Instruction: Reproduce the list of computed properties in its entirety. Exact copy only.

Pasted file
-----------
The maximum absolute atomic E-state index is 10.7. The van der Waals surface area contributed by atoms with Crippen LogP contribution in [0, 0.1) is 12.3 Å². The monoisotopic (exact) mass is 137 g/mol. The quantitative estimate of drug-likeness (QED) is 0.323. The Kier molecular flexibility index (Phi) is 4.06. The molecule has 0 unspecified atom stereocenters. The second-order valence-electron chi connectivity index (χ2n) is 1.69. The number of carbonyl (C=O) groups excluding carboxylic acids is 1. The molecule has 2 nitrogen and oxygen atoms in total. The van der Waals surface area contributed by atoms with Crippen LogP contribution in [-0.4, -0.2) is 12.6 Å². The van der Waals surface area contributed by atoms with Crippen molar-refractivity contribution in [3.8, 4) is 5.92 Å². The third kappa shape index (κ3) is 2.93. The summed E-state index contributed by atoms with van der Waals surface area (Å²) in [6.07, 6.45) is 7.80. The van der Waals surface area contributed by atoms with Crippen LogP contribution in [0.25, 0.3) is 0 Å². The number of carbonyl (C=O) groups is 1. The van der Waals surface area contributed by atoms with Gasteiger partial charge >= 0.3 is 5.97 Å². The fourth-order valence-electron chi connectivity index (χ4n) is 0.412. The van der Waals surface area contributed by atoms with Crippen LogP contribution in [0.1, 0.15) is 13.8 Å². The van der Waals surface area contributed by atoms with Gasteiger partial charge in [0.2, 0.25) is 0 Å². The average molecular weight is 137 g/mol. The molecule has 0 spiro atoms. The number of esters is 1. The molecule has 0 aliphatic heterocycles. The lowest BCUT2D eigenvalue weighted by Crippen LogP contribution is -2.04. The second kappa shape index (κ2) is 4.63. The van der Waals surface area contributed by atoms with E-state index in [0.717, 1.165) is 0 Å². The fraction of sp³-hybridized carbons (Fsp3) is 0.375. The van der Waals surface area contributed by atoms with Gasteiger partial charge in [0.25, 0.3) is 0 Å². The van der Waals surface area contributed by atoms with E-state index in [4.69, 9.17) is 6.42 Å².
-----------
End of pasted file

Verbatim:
The maximum absolute atomic E-state index is 10.7. The van der Waals surface area contributed by atoms with Crippen LogP contribution in [0, 0.1) is 12.3 Å². The monoisotopic (exact) mass is 137 g/mol. The quantitative estimate of drug-likeness (QED) is 0.323. The Kier molecular flexibility index (Phi) is 4.06. The molecule has 0 unspecified atom stereocenters. The second-order valence-electron chi connectivity index (χ2n) is 1.69. The number of carbonyl (C=O) groups excluding carboxylic acids is 1. The molecule has 2 nitrogen and oxygen atoms in total. The van der Waals surface area contributed by atoms with Crippen LogP contribution in [-0.4, -0.2) is 12.6 Å². The van der Waals surface area contributed by atoms with Crippen molar-refractivity contribution in [3.8, 4) is 5.92 Å². The third kappa shape index (κ3) is 2.93. The summed E-state index contributed by atoms with van der Waals surface area (Å²) in [6.07, 6.45) is 7.80. The van der Waals surface area contributed by atoms with Crippen LogP contribution in [0.25, 0.3) is 0 Å². The number of carbonyl (C=O) groups is 1. The van der Waals surface area contributed by atoms with Gasteiger partial charge >= 0.3 is 5.97 Å². The fourth-order valence-electron chi connectivity index (χ4n) is 0.412. The van der Waals surface area contributed by atoms with Crippen LogP contribution in [0.1, 0.15) is 13.8 Å². The van der Waals surface area contributed by atoms with Gasteiger partial charge in [0.2, 0.25) is 0 Å². The average molecular weight is 137 g/mol. The molecule has 0 spiro atoms. The number of esters is 1. The molecule has 0 aliphatic heterocycles. The lowest BCUT2D eigenvalue weighted by Crippen LogP contribution is -2.04. The second kappa shape index (κ2) is 4.63. The van der Waals surface area contributed by atoms with E-state index in [0.717, 1.165) is 0 Å². The fraction of sp³-hybridized carbons (Fsp3) is 0.375. The van der Waals surface area contributed by atoms with Gasteiger partial charge in [0.25, 0.3) is 0 Å². The van der Waals surface area contributed by atoms with E-state index in [4.69, 9.17) is 6.42 Å².